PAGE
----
“If all of us are leaders, then who is leading who?” This was a question posed to 27 of our youth who were attending a 2-day leadership camp at Camp Challenge. These youth reside in different neighbourhoods and they were at the camp because they take on leadership responsibilities where they live. This question got our youth thinking about the notion of a leader. Is he just the guy barking the orders, or could he really be everyone who offers a leadership presence?
At the end of Day One, the youth were told that they were responsible for the programme on Day Two. As a group, they had to agree on the schedule and to defend their decision should an instructor ask them about it. More importantly, it should be one that is adhered by everyone the following day. It was a simple task but a challenging assignment as building consensus without an appointed leader meant that one could not deflect responsibility for a decision made.
As the camp progressed, the youth caught on that every exercise put them in a frustrating situation. They were baited to disagree, and it dawned on some that a leadership presence meant conducting themselves in a manner that would takes things forward. Syafirah, 17 years old had this to say. “I learned that achieving great teamwork even among strangers is possible if we all listened to one another. Whenever, my group could not come to a conclusion, we listened to each other’s ideas again and somehow it was easier to decide after that.” She added that by being “friendly and approachable” she discovered that those whom she initially thought to be unapproachable were very friendly as well. Syafirah felt that her group cooperated well but she noticed that it may not have been so for others.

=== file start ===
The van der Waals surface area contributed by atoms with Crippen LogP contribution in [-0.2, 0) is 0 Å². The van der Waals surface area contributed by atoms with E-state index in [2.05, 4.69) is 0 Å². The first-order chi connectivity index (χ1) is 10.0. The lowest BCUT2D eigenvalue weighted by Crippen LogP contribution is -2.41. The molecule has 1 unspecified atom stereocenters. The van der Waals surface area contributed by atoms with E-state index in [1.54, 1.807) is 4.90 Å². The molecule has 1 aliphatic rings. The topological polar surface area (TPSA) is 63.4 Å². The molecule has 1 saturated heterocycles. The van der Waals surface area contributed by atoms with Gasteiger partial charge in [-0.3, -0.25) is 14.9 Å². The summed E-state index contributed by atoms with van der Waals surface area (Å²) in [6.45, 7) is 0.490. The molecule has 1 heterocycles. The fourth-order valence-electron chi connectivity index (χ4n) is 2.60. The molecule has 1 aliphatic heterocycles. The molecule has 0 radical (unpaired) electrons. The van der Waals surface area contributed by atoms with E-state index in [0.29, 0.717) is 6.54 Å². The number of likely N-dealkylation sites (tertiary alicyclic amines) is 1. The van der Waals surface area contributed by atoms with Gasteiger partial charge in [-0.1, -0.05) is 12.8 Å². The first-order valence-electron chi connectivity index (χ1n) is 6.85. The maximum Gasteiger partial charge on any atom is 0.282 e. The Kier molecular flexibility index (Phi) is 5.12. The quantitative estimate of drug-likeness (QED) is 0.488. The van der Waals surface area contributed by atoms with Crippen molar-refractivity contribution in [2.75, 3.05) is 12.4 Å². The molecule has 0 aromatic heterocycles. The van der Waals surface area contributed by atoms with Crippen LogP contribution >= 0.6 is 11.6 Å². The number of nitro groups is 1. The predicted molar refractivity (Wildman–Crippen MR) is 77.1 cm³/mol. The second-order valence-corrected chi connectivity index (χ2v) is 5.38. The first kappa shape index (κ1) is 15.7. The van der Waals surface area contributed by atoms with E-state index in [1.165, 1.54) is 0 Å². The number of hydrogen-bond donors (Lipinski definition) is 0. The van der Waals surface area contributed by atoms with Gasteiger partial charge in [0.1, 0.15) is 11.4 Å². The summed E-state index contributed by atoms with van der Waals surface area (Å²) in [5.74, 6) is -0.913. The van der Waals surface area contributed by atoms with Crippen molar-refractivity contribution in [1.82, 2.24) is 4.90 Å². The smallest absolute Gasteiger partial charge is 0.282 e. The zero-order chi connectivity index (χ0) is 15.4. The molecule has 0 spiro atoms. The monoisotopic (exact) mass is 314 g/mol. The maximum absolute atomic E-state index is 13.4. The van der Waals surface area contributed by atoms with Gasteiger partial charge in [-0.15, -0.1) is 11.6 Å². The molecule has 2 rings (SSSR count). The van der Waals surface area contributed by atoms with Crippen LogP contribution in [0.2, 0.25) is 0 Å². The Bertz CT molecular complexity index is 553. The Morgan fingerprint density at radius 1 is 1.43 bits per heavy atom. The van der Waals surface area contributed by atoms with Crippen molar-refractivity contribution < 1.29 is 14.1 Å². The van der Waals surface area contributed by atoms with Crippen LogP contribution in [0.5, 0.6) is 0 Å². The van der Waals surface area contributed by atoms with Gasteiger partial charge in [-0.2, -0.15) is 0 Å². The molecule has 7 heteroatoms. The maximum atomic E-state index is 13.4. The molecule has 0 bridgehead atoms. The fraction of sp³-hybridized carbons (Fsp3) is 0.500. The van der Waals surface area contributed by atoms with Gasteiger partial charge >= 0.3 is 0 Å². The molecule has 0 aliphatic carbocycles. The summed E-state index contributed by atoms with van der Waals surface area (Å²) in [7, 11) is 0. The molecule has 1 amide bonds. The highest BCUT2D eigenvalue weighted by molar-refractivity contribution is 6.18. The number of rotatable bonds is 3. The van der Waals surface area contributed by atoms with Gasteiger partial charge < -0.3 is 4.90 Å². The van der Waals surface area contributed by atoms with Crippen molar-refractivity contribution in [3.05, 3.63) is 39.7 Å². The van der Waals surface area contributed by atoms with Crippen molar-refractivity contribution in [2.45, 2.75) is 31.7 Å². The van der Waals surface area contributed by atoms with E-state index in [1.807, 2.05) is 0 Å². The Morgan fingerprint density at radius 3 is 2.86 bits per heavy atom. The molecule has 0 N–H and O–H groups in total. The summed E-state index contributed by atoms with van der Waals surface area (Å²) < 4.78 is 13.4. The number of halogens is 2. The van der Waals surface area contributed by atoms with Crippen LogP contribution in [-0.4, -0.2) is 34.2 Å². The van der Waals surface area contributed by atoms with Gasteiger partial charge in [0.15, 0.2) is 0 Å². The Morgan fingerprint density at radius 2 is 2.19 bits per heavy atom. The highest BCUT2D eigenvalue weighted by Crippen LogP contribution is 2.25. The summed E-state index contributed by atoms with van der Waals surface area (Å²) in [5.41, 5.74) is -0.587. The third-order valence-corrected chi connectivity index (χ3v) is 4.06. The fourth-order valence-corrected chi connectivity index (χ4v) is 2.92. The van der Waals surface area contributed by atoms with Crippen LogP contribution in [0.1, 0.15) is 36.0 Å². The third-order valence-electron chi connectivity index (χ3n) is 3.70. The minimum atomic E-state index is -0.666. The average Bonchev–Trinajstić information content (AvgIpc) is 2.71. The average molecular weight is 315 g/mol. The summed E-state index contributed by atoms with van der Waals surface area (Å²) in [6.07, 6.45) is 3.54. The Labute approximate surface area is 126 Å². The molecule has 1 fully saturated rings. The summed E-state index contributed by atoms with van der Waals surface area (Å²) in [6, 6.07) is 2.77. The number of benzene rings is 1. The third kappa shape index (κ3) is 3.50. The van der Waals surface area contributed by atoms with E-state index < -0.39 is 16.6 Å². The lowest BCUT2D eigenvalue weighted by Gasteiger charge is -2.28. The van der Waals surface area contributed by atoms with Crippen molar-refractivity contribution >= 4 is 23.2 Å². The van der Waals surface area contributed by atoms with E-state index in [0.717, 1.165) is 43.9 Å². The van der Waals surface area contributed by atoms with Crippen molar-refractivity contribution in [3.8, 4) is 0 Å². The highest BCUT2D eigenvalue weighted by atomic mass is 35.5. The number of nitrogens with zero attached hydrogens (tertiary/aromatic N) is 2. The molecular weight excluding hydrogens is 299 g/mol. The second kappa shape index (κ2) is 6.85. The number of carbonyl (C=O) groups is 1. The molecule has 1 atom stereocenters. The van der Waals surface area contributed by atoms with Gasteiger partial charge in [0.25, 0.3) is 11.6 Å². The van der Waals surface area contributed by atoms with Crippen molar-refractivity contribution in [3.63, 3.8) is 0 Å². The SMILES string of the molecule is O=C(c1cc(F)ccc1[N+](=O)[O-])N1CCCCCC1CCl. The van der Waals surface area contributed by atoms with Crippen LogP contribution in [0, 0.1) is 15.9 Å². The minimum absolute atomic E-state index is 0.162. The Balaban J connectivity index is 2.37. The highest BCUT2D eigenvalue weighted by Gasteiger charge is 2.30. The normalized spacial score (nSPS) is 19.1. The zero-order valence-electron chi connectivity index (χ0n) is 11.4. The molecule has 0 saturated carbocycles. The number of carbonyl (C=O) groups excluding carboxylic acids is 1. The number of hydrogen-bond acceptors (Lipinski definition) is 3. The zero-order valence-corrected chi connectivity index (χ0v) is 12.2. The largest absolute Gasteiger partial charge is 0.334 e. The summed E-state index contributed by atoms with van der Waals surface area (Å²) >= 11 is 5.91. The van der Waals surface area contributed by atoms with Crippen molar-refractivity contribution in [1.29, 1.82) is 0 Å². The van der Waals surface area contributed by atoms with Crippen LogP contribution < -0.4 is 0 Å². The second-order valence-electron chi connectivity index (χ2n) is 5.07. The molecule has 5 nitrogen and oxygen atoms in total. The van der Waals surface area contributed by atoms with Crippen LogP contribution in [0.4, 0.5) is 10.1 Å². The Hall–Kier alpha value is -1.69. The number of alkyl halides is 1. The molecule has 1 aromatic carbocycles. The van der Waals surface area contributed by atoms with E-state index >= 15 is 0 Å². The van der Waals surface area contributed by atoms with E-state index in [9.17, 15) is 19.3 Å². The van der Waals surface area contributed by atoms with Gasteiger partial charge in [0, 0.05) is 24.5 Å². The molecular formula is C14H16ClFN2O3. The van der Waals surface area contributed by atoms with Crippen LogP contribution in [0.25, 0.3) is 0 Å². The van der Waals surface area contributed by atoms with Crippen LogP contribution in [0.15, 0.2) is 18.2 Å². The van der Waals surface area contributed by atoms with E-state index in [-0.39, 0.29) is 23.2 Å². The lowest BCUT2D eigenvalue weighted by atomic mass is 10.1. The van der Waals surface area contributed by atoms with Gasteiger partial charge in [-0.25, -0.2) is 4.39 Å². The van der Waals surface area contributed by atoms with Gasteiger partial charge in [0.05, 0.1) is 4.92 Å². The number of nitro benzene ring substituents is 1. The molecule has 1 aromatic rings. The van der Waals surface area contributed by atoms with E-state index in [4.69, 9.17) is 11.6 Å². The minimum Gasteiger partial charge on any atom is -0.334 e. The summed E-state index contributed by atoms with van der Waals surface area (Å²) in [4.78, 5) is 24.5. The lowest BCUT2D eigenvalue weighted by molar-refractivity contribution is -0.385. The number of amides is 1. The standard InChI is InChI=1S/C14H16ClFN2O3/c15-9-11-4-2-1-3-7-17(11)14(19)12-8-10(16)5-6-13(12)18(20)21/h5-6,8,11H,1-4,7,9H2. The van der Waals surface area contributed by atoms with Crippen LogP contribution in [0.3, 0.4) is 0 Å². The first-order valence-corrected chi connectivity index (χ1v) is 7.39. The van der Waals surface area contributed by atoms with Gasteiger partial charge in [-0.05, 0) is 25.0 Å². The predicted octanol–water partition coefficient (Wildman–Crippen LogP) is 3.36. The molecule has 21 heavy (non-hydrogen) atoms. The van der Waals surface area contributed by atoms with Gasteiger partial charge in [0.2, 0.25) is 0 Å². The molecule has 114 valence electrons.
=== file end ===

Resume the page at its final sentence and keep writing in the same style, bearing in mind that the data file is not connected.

During the campfire on the last evening, the youth had to come up with a performance to entertain. Some sang, some danced but a group came up with a skit that was an enactment of a disagreement they had with their instructor. When the acting ended, they provided their analysis of where things started to go wrong. They also noted that they could have offered each other and their instructor a lot more respect, care and understanding; qualities expected of a leader. Finally, they apologised to their instructor for their lack of cooperation.
The notion that a leader is someone in the service of others was an idea that was rather foreign to the youth but after 2 days, they got an inkling that nothing moves if there is no mutual respect, care and consideration among a group of people.
Enjoy your weekend.
“Good leaders must first become good servants.” – Robert K. Greenleaf